Castle Rock Season 1 review

By Anthony Wetmore

The town of Castle Rock, Maine is rife with strange activity: a rabid dog running amok, a group of friends find a dead body, a strange mist settles around town and brings bizarre creatures. If this is sounding familiar at all, maybe you’ve been there? Be wary and beware.
The new series set in and named after the infamous town from the mind of horror ace Stephen King is littered with lore and much more. Andre Holland (Moonlight, American Horror Story: Roanoke) plays Henry Deaver, a former Castle Rock resident is called back after a long time away. Bill Skarsgard (It) plays ‘The Kid’, a prisoner, locked away in an abandoned wing of Shawshank, can only repeat Henry’s name. The exposure of his presence in Shawshank opens much more than your standard filing errors and miscalculations: existence itself seems to bend. There is a certain thinness to the proceedings that does not sit well.
The way Castle Rock intersects these two characters reveals the deeper troubles brewing in the underbelly of the town at large. Their intermingling histories is just the first crack in an ever expanding web of breaks in the ice. Of course, as we come to expect with most of King’s oeuvre, the past just never quite stays where it’s left. The goalposts keep moving, as if on their own.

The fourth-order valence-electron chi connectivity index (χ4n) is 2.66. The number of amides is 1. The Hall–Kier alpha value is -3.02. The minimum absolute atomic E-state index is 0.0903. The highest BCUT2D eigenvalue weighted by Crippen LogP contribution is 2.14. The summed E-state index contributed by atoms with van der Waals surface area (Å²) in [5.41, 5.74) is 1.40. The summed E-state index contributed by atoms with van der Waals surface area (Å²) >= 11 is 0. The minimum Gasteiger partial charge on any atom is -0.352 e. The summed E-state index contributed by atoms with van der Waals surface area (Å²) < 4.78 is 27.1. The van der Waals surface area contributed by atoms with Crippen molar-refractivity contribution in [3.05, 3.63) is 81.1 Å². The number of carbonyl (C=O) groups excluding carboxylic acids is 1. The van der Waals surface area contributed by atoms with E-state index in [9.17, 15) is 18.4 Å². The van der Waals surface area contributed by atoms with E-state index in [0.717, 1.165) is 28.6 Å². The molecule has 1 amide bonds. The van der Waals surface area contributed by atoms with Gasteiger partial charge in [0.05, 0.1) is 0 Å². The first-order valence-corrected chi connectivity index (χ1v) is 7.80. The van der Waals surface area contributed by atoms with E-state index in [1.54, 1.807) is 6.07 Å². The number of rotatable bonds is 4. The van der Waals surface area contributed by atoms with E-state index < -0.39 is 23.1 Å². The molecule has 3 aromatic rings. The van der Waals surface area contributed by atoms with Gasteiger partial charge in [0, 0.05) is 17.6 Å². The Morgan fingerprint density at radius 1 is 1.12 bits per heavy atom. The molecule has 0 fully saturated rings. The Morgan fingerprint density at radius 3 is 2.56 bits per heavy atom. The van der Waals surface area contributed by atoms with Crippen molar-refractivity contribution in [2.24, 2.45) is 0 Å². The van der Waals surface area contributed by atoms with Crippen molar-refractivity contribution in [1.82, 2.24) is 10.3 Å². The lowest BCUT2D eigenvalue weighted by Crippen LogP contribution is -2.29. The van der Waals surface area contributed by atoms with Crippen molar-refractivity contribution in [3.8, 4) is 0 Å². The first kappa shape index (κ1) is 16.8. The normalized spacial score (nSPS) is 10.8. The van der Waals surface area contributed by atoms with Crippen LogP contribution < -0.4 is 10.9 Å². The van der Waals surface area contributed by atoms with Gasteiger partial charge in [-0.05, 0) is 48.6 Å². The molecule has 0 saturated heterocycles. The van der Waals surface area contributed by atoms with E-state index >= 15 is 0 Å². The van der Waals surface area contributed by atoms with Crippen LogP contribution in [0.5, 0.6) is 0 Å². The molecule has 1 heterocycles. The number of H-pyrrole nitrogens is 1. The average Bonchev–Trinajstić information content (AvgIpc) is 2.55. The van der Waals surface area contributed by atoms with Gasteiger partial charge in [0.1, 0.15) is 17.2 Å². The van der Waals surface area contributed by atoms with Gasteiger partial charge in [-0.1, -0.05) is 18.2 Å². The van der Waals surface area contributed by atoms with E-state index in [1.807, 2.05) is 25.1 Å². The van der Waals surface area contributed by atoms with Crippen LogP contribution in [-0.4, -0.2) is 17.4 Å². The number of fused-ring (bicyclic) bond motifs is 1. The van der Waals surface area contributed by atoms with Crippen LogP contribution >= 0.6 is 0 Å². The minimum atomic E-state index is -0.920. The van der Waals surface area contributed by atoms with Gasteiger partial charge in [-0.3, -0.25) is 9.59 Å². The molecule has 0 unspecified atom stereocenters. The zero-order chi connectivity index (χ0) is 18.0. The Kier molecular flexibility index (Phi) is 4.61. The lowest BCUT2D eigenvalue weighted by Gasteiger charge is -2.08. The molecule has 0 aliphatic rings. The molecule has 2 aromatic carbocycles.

The lingering stain on the town of Castle Rock is one that permeates the residents as well as the town itself. Strange afflictions, and deeply dark past histories cling; Molly Strand (Melanie Linsky) is an advanced empath, able to share pain, feelings as well as read minds. Aspiring writer Diane “Jackie” Torrance (Jane Levy) is well versed in the history of Castle Rock, and as some might have guessed, a lineage of unspeakable madness and violence, which she’s totally cool with.
Touted as an anthology series, by the end of the season many questions are answered with more on the rise setting up a possible continuation on some of these loosely tied threads that will delight even the most passive King fan. It’s hard to say which direction the series will go in next, but banking on the revelations found by the end of the fast-moving ten episodes, I feel confident in expecting the possibilities to be limitless.
Masterfully crafted in the spirit of King, down to odd-phrasings and striking names (some of which may seem a little too familiar to Constant Readers). Castle Rock feels like a world well lived in and rich with many stories to tell before time is up.
Castle Rock, available on Hulu currently in the US and will be streaming on STARZPLAY in the UK on December 14th.


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